When Jesus gets attached to systemic injustices and religious abuse, the damage done to the gospel’s witness can certainly last a while. When those injuries are especially severe, people bristle at the mere mention of his name. This was a lesson I learned pretty quickly during my junior year of college. Ten years ago this week I began a four month long semester exchange at the University of Barcelona in Barcelona, Spain. It was my first time outside the United States, and making the transition from life in the rural Shenandoah Valley of Virginia to dwelling in a posh, liberal, European city was, to put it mildly, quite a change.
Within thirty minutes of meeting my Catalan host family those dreaded topics of religion and politics came up. I did not initiate talking about these things but I did my best, nervously articulating myself (in my second language) with as much graciousness as I could muster. Nor was I ignorant of the opinions most Western Europeans had of Americans at that time and it quickly became clear that we looked at the world very differently. Thankfully, my host mom and dad did grow fond of me and I grew to love them too. Yet when it came to matters of faith, that initial awkward meeting would prove to be the first of many eye-opening and heartbreaking conversations about God.
My wonderful host parents and me in October 2005 in Barcelona, Spain
Most Americans I knew who were not Christian usually believed in God, so it was a curious thing to live with people who not only did not believe but wanted absolutely nothing to do with anything resembling Him much less an institution bearing his name. My host parents were atheist existentialist-types who had been scorched by the Church many times, and by default they associated the Christian faith with the corruption and abuse they experienced under Franco. When his 35-year reign finally ended it was as though they and the large majority of the population collectively uttered an emphatic “BASTA!” They had had enough of religion. Years later, in 2005, there I would sit at their dinner table, with only a cursory knowledge of their history, clumsily trying to share the gospel with them, and the misunderstandings would only increase. I had to learn to love and trust that God was still there and still moving, even as I felt spectacularly foolish.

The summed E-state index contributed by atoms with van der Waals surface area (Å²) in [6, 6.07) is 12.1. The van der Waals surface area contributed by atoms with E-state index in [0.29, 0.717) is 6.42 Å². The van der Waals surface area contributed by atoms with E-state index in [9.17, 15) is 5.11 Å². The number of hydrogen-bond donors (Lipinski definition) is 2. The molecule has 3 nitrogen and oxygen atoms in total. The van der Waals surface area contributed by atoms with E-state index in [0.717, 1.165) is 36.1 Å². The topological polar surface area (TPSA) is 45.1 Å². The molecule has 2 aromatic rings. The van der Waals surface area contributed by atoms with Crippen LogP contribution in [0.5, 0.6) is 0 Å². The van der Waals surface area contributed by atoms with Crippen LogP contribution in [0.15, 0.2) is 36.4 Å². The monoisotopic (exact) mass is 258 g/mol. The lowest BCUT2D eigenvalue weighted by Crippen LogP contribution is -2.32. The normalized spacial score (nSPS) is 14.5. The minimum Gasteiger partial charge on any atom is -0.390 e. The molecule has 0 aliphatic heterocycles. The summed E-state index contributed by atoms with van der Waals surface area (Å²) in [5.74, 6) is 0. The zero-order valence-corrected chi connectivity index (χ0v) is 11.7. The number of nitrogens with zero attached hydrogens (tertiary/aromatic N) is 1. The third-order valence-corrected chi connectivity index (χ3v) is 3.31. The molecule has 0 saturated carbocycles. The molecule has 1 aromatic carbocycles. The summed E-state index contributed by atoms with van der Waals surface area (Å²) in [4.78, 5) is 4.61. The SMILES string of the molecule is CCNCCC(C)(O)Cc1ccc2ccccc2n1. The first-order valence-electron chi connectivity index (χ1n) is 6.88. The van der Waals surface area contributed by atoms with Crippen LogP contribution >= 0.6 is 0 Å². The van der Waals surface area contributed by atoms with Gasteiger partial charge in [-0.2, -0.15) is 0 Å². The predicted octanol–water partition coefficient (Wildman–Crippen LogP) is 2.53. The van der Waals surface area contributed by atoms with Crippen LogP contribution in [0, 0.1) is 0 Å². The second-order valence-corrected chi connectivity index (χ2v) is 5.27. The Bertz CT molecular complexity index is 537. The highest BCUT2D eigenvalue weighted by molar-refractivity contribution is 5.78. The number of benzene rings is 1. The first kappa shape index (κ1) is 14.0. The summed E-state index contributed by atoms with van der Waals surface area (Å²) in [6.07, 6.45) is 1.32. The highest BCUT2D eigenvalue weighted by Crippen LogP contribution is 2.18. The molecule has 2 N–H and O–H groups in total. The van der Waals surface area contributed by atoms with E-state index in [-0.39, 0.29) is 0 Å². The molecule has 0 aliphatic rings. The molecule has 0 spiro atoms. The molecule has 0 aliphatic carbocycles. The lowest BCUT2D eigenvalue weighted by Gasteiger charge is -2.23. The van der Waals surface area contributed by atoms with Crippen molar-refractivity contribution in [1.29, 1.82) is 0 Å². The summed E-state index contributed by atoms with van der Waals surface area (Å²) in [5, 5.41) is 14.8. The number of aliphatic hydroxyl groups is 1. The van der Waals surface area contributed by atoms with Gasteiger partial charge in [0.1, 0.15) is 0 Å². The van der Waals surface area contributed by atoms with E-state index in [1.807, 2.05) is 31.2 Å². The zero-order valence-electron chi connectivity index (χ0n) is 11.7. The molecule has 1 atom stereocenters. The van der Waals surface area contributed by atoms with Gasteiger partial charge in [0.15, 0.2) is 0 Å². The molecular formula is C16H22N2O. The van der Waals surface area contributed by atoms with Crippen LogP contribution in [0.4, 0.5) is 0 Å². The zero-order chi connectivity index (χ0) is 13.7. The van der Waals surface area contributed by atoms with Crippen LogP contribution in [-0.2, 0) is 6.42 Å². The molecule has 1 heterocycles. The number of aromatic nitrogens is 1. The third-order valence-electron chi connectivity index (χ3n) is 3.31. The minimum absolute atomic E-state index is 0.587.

The message of the gospel of Jesus Christ, its truth claims, and its implications have never been and will never be politically correct. Jesus himself was hated and said that those who followed him would have trouble (John 16:33). Yet when the very people and institutions that proclaim Him are the ones who sin against people, and sometimes that sin is indeed very deep, the culture closes itself to the Lord.
Such is the rotten fruit of the religious spirit, a demonic force that inspires men and women to destroy error in people wherever they see it using the name of God to justify their actions, and the more power they can attain to do this the better. This spirit first notices what is wrong with people rather than what is right, and those who partner with this darkness take it upon themselves to issue rigid correctives when they have no place to do so. It substitutes religious practices for the transforming power of the Holy Ghost and the grace of God, and it can never make good on what it promises. Religious spirits also like to control but are themselves powerless to produce anything holy or good. I myself have been guilty of this sin from time to time, and this particular transgression grieves me most because the effects of it are, as I saw firsthand with my host family in Barcelona, the greatest impediment to people expressing openness to know the one whom God sent that we might know Him: Jesus.
I became convinced after that semester that the answer to overcoming this dreadful baggage is to become love. Not just show it, but become it. That takes time and that looks like something. Becoming love will likely entail a few clumsy, awkward-sounding proclamations of the gospel and that has to be ok too, for even if there is misunderstanding or outright rejection, if it was the truth and was shared in love, it will not return void. But deeper than that, it means listening to the heartbreaking stories of those abused by religion (presuming they even want to talk about it), feeling their pain with them, and learning what NOT to say or do. Love and good deeds most effectively challenges the narrative that has calcified in their minds about what following Jesus really looks like. One must trust the Holy Spirit is all over it, doing things in them no eye can see.
And let Him be enough.